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Tears in the Fence 59

Tears in the Fence 59

Tears in the Fence 59 is now available from and features poetry, fiction and nonfiction from Lucy Burnett, Anne Gorrick, Colin Sutherill, Peter Larkin, Mark Goodwin, Chris Hall, Sue Chenette, Stefan Zweig translated by William Ruleman, Lesley Burt, June English, Sheila Hamilton, Rachel Sills, Mandy Pannett, Janet Rogerson, Valerie Bridge, Elizabeth Stott, Seàn Street, Charles Hadfield, Natalie Bradbeer, Grahaeme Barrasford Young, Charles Wilkinson, Eleanor Rees, Christos Sakellaridis, Carole Birkan, James Bell, Nicolas Ridley, Gerald Locklin, Caroline Clark, Simon Jenner, Rosie Jackson, Geraldine Clarkson and Steve Spence.

The critical section includes David Caddy’s Editorial, Anthony Barnett’s Antonym: A Disaccumulation of Knowledge, A Conversation Piece with John Freeman by Gavin Goodwin, Jennifer K. Dick’s Of Tradition and Experiment X: Five Small Press Publications, Peter Hughes on John Hall, Ben Hickman on Keston Sutherland, Norman Jope on recent Waterloo Press books, Elizabeth Stott on Kathleen Jones’ biography of Norman Nicholson, Juha Virtanen on recent Knives Forks and Spoons Press publications, Tom Jenks on Robert Sheppard, Mandy Pannett on Valerie Bridge, Rosie Jackson’s Between The Lines, Anthony Barnett’s Antonym: Gunnar Ekelöf ’s Table and Ian Brinton’s Aferword.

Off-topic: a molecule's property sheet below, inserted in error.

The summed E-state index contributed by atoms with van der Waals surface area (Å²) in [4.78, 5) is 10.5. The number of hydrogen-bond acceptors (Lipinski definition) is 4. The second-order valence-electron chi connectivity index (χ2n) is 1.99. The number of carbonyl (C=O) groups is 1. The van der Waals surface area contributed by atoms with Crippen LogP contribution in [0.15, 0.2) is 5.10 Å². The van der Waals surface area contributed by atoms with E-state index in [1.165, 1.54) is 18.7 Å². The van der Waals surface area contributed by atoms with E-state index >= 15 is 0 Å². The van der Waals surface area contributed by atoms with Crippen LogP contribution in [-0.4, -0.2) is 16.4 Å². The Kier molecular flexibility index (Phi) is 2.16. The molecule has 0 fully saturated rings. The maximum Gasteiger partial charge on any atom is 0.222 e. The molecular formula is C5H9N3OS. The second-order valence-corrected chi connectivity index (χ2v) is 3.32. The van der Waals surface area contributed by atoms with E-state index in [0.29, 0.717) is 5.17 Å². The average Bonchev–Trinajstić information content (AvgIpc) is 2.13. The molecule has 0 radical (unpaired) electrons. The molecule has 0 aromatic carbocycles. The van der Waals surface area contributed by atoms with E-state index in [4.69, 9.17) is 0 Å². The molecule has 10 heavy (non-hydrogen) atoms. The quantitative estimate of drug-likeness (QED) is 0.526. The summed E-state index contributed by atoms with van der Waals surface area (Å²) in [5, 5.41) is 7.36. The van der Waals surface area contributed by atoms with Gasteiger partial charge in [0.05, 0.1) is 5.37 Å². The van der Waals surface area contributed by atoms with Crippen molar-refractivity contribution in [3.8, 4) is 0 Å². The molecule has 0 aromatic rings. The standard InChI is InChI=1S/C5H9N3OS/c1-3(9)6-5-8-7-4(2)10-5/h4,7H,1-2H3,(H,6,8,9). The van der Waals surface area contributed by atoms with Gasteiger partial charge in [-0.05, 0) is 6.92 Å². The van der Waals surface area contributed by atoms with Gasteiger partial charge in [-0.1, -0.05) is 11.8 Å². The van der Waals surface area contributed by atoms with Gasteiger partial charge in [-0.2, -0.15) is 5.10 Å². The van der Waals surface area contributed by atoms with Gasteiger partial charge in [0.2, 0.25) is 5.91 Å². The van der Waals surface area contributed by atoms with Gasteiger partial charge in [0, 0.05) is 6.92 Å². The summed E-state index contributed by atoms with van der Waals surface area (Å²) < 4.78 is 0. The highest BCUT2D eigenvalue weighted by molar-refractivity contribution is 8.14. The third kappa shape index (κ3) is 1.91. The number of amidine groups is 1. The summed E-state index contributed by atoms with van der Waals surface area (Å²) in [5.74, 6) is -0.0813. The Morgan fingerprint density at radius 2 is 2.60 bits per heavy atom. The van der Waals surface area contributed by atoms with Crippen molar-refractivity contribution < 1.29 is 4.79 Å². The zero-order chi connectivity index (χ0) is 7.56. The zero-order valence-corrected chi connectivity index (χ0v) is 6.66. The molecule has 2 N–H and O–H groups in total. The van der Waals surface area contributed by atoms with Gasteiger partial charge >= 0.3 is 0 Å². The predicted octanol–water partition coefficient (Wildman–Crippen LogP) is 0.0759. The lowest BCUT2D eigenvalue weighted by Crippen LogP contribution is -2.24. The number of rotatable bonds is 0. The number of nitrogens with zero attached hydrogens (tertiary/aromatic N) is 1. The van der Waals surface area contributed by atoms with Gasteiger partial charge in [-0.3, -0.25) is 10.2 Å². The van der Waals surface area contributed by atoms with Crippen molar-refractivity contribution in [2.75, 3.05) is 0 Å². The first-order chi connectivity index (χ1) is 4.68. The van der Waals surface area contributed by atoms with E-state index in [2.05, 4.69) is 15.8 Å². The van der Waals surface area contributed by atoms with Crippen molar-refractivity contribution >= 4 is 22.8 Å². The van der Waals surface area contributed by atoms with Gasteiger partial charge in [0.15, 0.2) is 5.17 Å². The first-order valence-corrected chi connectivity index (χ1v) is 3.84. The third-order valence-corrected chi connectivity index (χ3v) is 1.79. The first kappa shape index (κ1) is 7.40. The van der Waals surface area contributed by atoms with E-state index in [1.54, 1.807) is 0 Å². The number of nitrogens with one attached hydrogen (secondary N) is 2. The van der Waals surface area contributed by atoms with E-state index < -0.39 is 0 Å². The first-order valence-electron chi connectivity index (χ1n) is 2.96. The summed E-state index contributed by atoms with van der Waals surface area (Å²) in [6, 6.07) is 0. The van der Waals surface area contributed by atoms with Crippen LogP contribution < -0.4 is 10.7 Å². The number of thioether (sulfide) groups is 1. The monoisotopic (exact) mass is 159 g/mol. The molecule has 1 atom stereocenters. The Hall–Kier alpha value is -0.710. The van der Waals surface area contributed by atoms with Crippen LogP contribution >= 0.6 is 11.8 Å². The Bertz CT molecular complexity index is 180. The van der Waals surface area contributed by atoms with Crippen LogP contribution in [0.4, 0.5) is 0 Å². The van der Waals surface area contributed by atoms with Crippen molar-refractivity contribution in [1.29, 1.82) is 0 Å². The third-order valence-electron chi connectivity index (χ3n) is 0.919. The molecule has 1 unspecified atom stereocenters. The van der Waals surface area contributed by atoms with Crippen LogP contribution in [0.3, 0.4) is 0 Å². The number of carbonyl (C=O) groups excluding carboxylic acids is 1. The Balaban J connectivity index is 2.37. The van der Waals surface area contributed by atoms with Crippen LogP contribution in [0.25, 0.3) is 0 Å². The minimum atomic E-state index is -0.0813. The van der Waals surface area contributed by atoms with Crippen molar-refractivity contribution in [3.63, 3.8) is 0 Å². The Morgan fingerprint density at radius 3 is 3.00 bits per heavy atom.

Mandy Pannett’s All The Invisibles

Mandy Pannett’s All The Invisibles

Mandy Pannett’s All The Invisibles (SPM Publications, 2012) is an uplifting, grounded and coherent collection of poems that stem from a deep absorption in the history and mythology of the English landscape and natural world. It is a living awareness of the literary and historical associations of the people, animals and wildlife that live on or near the land. These diverse poems, wonderfully rooted in the things of the world that inspire and intrigue, converge into a pattern of existence that is at once both magical and lived in the raw.  The great strength of these poems is that they are open to the natural world in both its light and shade. Pannett, a regular contributor to Tears in the Fence for the past two decades, has a keen awareness of the potential and danger within the borderland of wilderness and a cultivated culture, impinged as it is by knowledge and shadow. Many of the poems point to a movement outside of ordinary relationships that stunts, liberates or neutralizes. This frisson undercuts the poems that offer sunlight to produce a continual counter-movement of broken bliss. The heart and body is at once, through reference to the Romantics, geology, toxins and decomposition, out of kilter with and vulnerable to the dialectic of the land.


The Hurt Of Man


…                      A black and wolvish

world of ice, too thick at first


to shatter-cut while hurt of man

is seeding in the grass. Enough


to measure shadows with a twig

and cranberry notch, for time to turn around


the waning moon. Violating

silent girls he sees that those who plough


the viper fight for guts of fish. Now

a wolf devours the light …



This exceptional collection, written by a poet who understands her craft and is finding more than mystery in the world, is highly recommended.


David Caddy


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